Kate and Oliver

1st December 2008, 06:36 PM
Personally I wouldn't advise ever using leash corrections for training, especially not on a cavalier. I prefer and support training approaches that do not use corrections at all -- which is basically a punishment form of training. I strongly advocate rewards-based training on this site.

A puppy will take a lot longer than a few walks to learn loose lead walking. This is something that requires time and patience. :thmbsup:

First off get your puppy onto a good secure harness, not a lead and collar, so that she is not putting pressure on her neck at all from pulling. This is now a general recommendation from several neurologists and all the vets I work with advise harnesses, not collars, for walking small breeds in particular due to the risk of tracheal damage.

If you don't have a good training and care handbook (every dog owner shoulkd have at least one), I recommend getting Dr Ian Dunbar's Before and After you get your Puppy.

There's information and video in this section, posted by TKC, of training loose lead walking. Tara runs Dog Training Ireland (http://dogtrainingireland.ie) and has run many special classes for us for cavaliers. :)

But here are some general directions, from Ian Dunbar's fantastic www.dogstardaily.com training and info site:

Walking On-Leash

Teach your dog not to pull while you are both standing still. Hold the leash firmly with both hands and refuse to budge until your dog slackens the leash. Not a single step! It doesn't matter how long it takes. Just hold on tight and ignore every leash-lunge. Eventually your dog will stop pulling and sit. As soon as he sits, say "Good dog," offer a food treat, and then take just one large step forward and stand still again. Hold on tight; your dog will likely explode to the end of the leash, thereby illustrating the reinforcing nature of allowing your dog to pull for just a single step. Wait for your dog to stop pulling again (it will not take as long this time). Repeat this sequence until your dog walks calmly forward (because he knows you are only going one step) and sits quickly when you stop and stand still. Your dog quickly learns he has the power to make you stop and to make you go. If he tightens the leash, you stop. But if he slackens the leash and sits, you take a step. After a series of single steps and standstills without pulling, try taking two steps at a time. Then go for three steps, then five, eight, twelve, and so on. Now you will find your dog will walk attentively on a loose leash and sit automatically whenever you stop. And the only words you have said are "Good dog."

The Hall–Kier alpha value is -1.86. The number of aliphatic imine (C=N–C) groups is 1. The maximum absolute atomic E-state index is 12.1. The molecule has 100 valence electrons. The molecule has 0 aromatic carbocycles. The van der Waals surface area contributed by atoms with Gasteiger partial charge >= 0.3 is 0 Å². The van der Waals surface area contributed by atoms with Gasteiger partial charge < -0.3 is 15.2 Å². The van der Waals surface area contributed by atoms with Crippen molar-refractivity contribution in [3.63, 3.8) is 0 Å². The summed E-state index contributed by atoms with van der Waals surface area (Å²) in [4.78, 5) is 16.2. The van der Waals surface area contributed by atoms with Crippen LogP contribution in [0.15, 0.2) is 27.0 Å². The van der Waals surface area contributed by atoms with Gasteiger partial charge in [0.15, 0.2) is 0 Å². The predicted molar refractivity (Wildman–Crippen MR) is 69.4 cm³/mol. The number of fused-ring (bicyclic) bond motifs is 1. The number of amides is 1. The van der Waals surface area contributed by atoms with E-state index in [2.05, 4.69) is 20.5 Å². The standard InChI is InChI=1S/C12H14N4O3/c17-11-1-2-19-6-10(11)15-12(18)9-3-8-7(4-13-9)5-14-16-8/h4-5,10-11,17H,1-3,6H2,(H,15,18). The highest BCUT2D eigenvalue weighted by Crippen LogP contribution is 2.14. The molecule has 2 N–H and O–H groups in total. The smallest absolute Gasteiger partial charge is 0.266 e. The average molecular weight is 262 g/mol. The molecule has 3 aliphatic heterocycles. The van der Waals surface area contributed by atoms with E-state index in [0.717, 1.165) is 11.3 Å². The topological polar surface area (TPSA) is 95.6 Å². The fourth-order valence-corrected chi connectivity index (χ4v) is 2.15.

But you can download a longer explanation of training this here :):


1st December 2008, 06:39 PM
Some other good starting points for training:



Notice how many cavaliers illustrate the exercises... :lol: